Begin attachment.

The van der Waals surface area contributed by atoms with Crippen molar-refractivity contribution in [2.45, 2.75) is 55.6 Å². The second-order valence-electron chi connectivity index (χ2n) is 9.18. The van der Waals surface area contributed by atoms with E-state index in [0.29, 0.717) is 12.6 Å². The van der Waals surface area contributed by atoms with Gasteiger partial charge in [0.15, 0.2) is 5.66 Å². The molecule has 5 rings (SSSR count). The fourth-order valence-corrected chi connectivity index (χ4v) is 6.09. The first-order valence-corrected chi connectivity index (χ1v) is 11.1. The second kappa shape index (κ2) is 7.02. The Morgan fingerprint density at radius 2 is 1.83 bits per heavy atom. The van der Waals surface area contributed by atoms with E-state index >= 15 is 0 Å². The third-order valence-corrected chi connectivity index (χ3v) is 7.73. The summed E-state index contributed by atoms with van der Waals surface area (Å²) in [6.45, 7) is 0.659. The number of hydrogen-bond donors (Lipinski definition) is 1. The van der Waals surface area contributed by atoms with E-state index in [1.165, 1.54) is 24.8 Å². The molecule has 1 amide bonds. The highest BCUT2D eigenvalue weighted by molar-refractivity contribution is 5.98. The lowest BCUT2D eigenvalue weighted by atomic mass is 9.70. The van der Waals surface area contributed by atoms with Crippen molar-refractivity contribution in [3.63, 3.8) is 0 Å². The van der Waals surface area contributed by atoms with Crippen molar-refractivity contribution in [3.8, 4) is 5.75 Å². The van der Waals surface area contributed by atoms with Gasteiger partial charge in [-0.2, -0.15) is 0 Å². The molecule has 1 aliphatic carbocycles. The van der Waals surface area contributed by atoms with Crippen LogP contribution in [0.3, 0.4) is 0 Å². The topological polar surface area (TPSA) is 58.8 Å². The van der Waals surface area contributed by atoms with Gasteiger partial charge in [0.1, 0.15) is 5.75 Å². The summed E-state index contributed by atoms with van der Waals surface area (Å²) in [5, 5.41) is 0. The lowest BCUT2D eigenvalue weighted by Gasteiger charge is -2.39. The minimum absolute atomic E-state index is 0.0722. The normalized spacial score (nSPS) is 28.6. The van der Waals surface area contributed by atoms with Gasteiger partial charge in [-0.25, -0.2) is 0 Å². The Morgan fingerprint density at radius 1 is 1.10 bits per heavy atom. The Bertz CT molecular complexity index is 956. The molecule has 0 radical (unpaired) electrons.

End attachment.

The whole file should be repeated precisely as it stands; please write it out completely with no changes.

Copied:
The van der Waals surface area contributed by atoms with Crippen molar-refractivity contribution in [2.45, 2.75) is 55.6 Å². The second-order valence-electron chi connectivity index (χ2n) is 9.18. The van der Waals surface area contributed by atoms with E-state index in [0.29, 0.717) is 12.6 Å². The van der Waals surface area contributed by atoms with Gasteiger partial charge in [0.15, 0.2) is 5.66 Å². The molecule has 5 rings (SSSR count). The fourth-order valence-corrected chi connectivity index (χ4v) is 6.09. The first-order valence-corrected chi connectivity index (χ1v) is 11.1. The second kappa shape index (κ2) is 7.02. The Morgan fingerprint density at radius 2 is 1.83 bits per heavy atom. The van der Waals surface area contributed by atoms with E-state index >= 15 is 0 Å². The third-order valence-corrected chi connectivity index (χ3v) is 7.73. The summed E-state index contributed by atoms with van der Waals surface area (Å²) in [6.45, 7) is 0.659. The number of hydrogen-bond donors (Lipinski definition) is 1. The van der Waals surface area contributed by atoms with E-state index in [1.165, 1.54) is 24.8 Å². The molecule has 1 amide bonds. The highest BCUT2D eigenvalue weighted by molar-refractivity contribution is 5.98. The lowest BCUT2D eigenvalue weighted by atomic mass is 9.70. The van der Waals surface area contributed by atoms with Crippen molar-refractivity contribution in [3.63, 3.8) is 0 Å². The van der Waals surface area contributed by atoms with Crippen molar-refractivity contribution in [3.8, 4) is 5.75 Å². The van der Waals surface area contributed by atoms with Gasteiger partial charge in [-0.2, -0.15) is 0 Å². The molecule has 1 aliphatic carbocycles. The van der Waals surface area contributed by atoms with Crippen LogP contribution in [0.3, 0.4) is 0 Å². The topological polar surface area (TPSA) is 58.8 Å². The van der Waals surface area contributed by atoms with Gasteiger partial charge in [0.1, 0.15) is 5.75 Å². The summed E-state index contributed by atoms with van der Waals surface area (Å²) in [5, 5.41) is 0. The lowest BCUT2D eigenvalue weighted by Gasteiger charge is -2.39. The minimum absolute atomic E-state index is 0.0722. The normalized spacial score (nSPS) is 28.6. The van der Waals surface area contributed by atoms with Gasteiger partial charge in [-0.25, -0.2) is 0 Å². The Morgan fingerprint density at radius 1 is 1.10 bits per heavy atom. The Bertz CT molecular complexity index is 956. The molecule has 0 radical (unpaired) electrons.